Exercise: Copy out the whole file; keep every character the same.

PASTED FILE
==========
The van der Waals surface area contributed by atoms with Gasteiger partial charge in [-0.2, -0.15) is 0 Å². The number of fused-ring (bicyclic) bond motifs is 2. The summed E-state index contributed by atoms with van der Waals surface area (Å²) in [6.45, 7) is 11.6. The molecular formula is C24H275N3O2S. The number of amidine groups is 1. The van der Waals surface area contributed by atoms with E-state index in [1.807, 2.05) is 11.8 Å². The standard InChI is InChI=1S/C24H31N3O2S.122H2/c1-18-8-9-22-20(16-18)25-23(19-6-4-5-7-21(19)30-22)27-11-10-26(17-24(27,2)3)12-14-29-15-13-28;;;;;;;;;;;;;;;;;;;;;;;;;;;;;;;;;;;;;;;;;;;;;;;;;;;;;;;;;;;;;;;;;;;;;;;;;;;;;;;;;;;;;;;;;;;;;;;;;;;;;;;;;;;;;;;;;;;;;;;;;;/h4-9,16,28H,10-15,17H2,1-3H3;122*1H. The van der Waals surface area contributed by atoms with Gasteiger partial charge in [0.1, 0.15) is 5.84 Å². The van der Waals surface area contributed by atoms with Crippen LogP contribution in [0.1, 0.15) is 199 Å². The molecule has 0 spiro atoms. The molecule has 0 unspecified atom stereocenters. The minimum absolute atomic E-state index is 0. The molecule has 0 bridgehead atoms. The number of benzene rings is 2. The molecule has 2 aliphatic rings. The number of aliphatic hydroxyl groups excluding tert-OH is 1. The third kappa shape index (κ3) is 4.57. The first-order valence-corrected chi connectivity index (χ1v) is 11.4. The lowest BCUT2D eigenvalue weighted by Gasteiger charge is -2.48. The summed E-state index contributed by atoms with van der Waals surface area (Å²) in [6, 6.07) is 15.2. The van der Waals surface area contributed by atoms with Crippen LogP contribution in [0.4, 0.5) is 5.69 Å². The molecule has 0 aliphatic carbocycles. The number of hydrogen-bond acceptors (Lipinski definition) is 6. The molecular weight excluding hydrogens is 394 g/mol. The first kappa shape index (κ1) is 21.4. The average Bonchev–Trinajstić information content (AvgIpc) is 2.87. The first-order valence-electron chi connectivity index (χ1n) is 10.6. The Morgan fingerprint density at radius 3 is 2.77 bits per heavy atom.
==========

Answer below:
The van der Waals surface area contributed by atoms with Gasteiger partial charge in [-0.2, -0.15) is 0 Å². The number of fused-ring (bicyclic) bond motifs is 2. The summed E-state index contributed by atoms with van der Waals surface area (Å²) in [6.45, 7) is 11.6. The molecular formula is C24H275N3O2S. The number of amidine groups is 1. The van der Waals surface area contributed by atoms with E-state index in [1.807, 2.05) is 11.8 Å². The standard InChI is InChI=1S/C24H31N3O2S.122H2/c1-18-8-9-22-20(16-18)25-23(19-6-4-5-7-21(19)30-22)27-11-10-26(17-24(27,2)3)12-14-29-15-13-28;;;;;;;;;;;;;;;;;;;;;;;;;;;;;;;;;;;;;;;;;;;;;;;;;;;;;;;;;;;;;;;;;;;;;;;;;;;;;;;;;;;;;;;;;;;;;;;;;;;;;;;;;;;;;;;;;;;;;;;;;;/h4-9,16,28H,10-15,17H2,1-3H3;122*1H. The van der Waals surface area contributed by atoms with Gasteiger partial charge in [0.1, 0.15) is 5.84 Å². The van der Waals surface area contributed by atoms with Crippen LogP contribution in [0.1, 0.15) is 199 Å². The molecule has 0 spiro atoms. The molecule has 0 unspecified atom stereocenters. The minimum absolute atomic E-state index is 0. The molecule has 0 bridgehead atoms. The number of benzene rings is 2. The molecule has 2 aliphatic rings. The number of aliphatic hydroxyl groups excluding tert-OH is 1. The third kappa shape index (κ3) is 4.57. The first-order valence-corrected chi connectivity index (χ1v) is 11.4. The lowest BCUT2D eigenvalue weighted by Gasteiger charge is -2.48. The summed E-state index contributed by atoms with van der Waals surface area (Å²) in [6, 6.07) is 15.2. The van der Waals surface area contributed by atoms with Crippen LogP contribution in [0.4, 0.5) is 5.69 Å². The molecule has 0 aliphatic carbocycles. The number of hydrogen-bond acceptors (Lipinski definition) is 6. The molecular weight excluding hydrogens is 394 g/mol. The first kappa shape index (κ1) is 21.4. The average Bonchev–Trinajstić information content (AvgIpc) is 2.87. The first-order valence-electron chi connectivity index (χ1n) is 10.6. The Morgan fingerprint density at radius 3 is 2.77 bits per heavy atom.